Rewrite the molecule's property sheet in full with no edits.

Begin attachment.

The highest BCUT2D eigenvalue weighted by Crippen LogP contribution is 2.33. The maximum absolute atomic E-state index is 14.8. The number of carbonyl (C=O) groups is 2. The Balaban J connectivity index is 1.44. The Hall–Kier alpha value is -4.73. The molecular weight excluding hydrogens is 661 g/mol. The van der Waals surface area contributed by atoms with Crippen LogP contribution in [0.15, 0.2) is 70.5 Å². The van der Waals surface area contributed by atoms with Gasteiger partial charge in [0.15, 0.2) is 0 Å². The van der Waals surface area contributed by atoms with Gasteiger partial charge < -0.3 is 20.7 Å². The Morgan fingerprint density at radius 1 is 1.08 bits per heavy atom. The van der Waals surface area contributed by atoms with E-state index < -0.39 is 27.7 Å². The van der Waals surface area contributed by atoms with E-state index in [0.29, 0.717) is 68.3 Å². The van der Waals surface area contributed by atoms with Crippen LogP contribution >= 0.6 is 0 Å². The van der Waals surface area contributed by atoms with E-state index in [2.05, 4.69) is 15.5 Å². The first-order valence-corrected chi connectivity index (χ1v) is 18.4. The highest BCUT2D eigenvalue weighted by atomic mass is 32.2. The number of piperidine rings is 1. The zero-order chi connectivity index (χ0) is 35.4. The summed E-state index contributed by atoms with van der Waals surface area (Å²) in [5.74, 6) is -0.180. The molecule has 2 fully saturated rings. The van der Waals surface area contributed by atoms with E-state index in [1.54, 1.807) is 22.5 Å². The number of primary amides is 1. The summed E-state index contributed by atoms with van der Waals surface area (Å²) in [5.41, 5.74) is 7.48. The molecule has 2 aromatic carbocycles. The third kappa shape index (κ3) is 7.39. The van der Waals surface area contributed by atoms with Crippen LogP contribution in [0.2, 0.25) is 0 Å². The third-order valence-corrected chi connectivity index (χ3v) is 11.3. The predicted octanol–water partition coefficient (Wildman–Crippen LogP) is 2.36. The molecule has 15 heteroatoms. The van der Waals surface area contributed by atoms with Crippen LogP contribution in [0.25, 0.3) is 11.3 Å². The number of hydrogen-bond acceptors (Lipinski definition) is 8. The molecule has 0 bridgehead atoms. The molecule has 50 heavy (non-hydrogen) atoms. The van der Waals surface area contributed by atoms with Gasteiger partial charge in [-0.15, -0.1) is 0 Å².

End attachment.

The highest BCUT2D eigenvalue weighted by Crippen LogP contribution is 2.33. The maximum absolute atomic E-state index is 14.8. The number of carbonyl (C=O) groups is 2. The Balaban J connectivity index is 1.44. The Hall–Kier alpha value is -4.73. The molecular weight excluding hydrogens is 661 g/mol. The van der Waals surface area contributed by atoms with Crippen LogP contribution in [0.15, 0.2) is 70.5 Å². The van der Waals surface area contributed by atoms with Gasteiger partial charge in [0.15, 0.2) is 0 Å². The van der Waals surface area contributed by atoms with Gasteiger partial charge < -0.3 is 20.7 Å². The Morgan fingerprint density at radius 1 is 1.08 bits per heavy atom. The van der Waals surface area contributed by atoms with E-state index < -0.39 is 27.7 Å². The van der Waals surface area contributed by atoms with E-state index in [0.29, 0.717) is 68.3 Å². The van der Waals surface area contributed by atoms with Crippen LogP contribution >= 0.6 is 0 Å². The van der Waals surface area contributed by atoms with E-state index in [2.05, 4.69) is 15.5 Å². The first-order valence-corrected chi connectivity index (χ1v) is 18.4. The highest BCUT2D eigenvalue weighted by atomic mass is 32.2. The number of piperidine rings is 1. The zero-order chi connectivity index (χ0) is 35.4. The summed E-state index contributed by atoms with van der Waals surface area (Å²) in [5.74, 6) is -0.180. The molecule has 2 fully saturated rings. The van der Waals surface area contributed by atoms with E-state index in [1.54, 1.807) is 22.5 Å². The number of primary amides is 1. The summed E-state index contributed by atoms with van der Waals surface area (Å²) in [5.41, 5.74) is 7.48. The molecule has 2 aromatic carbocycles. The third kappa shape index (κ3) is 7.39. The van der Waals surface area contributed by atoms with Crippen LogP contribution in [0.2, 0.25) is 0 Å². The third-order valence-corrected chi connectivity index (χ3v) is 11.3. The predicted octanol–water partition coefficient (Wildman–Crippen LogP) is 2.36. The molecule has 15 heteroatoms. The van der Waals surface area contributed by atoms with Crippen LogP contribution in [0.25, 0.3) is 11.3 Å². The number of hydrogen-bond acceptors (Lipinski definition) is 8. The molecule has 0 bridgehead atoms. The molecule has 50 heavy (non-hydrogen) atoms. The van der Waals surface area contributed by atoms with Gasteiger partial charge in [-0.15, -0.1) is 0 Å².